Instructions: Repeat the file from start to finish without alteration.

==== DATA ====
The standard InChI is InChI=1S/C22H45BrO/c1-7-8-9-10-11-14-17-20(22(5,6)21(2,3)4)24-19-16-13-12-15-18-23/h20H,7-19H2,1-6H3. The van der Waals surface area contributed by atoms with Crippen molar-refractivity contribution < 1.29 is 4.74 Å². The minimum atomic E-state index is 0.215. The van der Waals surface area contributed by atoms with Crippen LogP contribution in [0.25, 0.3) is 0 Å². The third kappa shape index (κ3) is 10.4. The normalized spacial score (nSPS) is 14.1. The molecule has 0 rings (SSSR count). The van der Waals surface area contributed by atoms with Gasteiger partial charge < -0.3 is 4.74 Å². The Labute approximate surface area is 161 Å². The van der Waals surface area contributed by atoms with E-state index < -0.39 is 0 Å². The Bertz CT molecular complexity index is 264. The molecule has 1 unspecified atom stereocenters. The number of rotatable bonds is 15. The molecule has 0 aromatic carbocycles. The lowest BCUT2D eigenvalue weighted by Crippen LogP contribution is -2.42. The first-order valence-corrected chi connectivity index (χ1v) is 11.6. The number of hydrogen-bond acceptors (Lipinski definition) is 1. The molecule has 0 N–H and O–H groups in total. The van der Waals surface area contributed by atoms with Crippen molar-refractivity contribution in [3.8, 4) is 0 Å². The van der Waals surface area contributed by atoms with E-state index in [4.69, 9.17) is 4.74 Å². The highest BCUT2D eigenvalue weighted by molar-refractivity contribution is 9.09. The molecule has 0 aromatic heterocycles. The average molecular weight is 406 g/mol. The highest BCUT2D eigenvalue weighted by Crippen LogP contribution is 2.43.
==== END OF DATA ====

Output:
The standard InChI is InChI=1S/C22H45BrO/c1-7-8-9-10-11-14-17-20(22(5,6)21(2,3)4)24-19-16-13-12-15-18-23/h20H,7-19H2,1-6H3. The van der Waals surface area contributed by atoms with Crippen molar-refractivity contribution < 1.29 is 4.74 Å². The minimum atomic E-state index is 0.215. The van der Waals surface area contributed by atoms with Crippen LogP contribution in [0.25, 0.3) is 0 Å². The third kappa shape index (κ3) is 10.4. The normalized spacial score (nSPS) is 14.1. The molecule has 0 rings (SSSR count). The van der Waals surface area contributed by atoms with Gasteiger partial charge < -0.3 is 4.74 Å². The Labute approximate surface area is 161 Å². The van der Waals surface area contributed by atoms with E-state index < -0.39 is 0 Å². The Bertz CT molecular complexity index is 264. The molecule has 1 unspecified atom stereocenters. The number of rotatable bonds is 15. The molecule has 0 aromatic carbocycles. The lowest BCUT2D eigenvalue weighted by Crippen LogP contribution is -2.42. The first-order valence-corrected chi connectivity index (χ1v) is 11.6. The number of hydrogen-bond acceptors (Lipinski definition) is 1. The molecule has 0 N–H and O–H groups in total. The van der Waals surface area contributed by atoms with Crippen molar-refractivity contribution in [3.8, 4) is 0 Å². The van der Waals surface area contributed by atoms with E-state index in [4.69, 9.17) is 4.74 Å². The highest BCUT2D eigenvalue weighted by molar-refractivity contribution is 9.09. The molecule has 0 aromatic heterocycles. The average molecular weight is 406 g/mol. The highest BCUT2D eigenvalue weighted by Crippen LogP contribution is 2.43.